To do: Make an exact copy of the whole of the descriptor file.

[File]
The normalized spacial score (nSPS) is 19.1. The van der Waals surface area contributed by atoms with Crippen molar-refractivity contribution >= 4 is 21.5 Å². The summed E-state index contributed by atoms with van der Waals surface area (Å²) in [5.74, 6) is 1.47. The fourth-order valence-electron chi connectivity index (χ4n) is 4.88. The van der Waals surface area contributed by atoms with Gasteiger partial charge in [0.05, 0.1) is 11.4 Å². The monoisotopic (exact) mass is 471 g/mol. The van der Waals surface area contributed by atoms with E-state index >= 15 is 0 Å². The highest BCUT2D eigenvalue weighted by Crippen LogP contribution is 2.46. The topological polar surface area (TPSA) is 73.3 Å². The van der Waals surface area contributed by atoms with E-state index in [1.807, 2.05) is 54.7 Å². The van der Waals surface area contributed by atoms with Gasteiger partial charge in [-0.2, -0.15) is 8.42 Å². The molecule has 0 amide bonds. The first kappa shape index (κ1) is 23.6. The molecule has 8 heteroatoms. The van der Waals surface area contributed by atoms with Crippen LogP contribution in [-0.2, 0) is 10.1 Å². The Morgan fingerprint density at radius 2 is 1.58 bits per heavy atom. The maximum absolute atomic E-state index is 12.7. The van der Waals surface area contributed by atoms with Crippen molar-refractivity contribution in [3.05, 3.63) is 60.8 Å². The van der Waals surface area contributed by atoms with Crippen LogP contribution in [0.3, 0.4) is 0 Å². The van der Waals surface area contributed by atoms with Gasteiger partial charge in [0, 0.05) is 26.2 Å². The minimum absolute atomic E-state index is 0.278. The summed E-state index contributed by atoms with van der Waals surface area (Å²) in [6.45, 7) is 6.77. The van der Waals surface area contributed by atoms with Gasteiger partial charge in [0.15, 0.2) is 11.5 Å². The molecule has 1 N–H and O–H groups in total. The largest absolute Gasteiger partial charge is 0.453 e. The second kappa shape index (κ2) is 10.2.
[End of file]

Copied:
The normalized spacial score (nSPS) is 19.1. The van der Waals surface area contributed by atoms with Crippen molar-refractivity contribution >= 4 is 21.5 Å². The summed E-state index contributed by atoms with van der Waals surface area (Å²) in [5.74, 6) is 1.47. The fourth-order valence-electron chi connectivity index (χ4n) is 4.88. The van der Waals surface area contributed by atoms with Gasteiger partial charge in [0.05, 0.1) is 11.4 Å². The monoisotopic (exact) mass is 471 g/mol. The van der Waals surface area contributed by atoms with E-state index >= 15 is 0 Å². The highest BCUT2D eigenvalue weighted by Crippen LogP contribution is 2.46. The topological polar surface area (TPSA) is 73.3 Å². The van der Waals surface area contributed by atoms with E-state index in [1.807, 2.05) is 54.7 Å². The van der Waals surface area contributed by atoms with Gasteiger partial charge in [-0.2, -0.15) is 8.42 Å². The molecule has 0 amide bonds. The first kappa shape index (κ1) is 23.6. The molecule has 8 heteroatoms. The van der Waals surface area contributed by atoms with Crippen LogP contribution in [-0.2, 0) is 10.1 Å². The Morgan fingerprint density at radius 2 is 1.58 bits per heavy atom. The maximum absolute atomic E-state index is 12.7. The van der Waals surface area contributed by atoms with Crippen molar-refractivity contribution in [3.05, 3.63) is 60.8 Å². The van der Waals surface area contributed by atoms with Crippen LogP contribution in [0.3, 0.4) is 0 Å². The van der Waals surface area contributed by atoms with Gasteiger partial charge in [0, 0.05) is 26.2 Å². The minimum absolute atomic E-state index is 0.278. The summed E-state index contributed by atoms with van der Waals surface area (Å²) in [6.45, 7) is 6.77. The van der Waals surface area contributed by atoms with Gasteiger partial charge in [0.15, 0.2) is 11.5 Å². The molecule has 1 N–H and O–H groups in total. The largest absolute Gasteiger partial charge is 0.453 e. The second kappa shape index (κ2) is 10.2.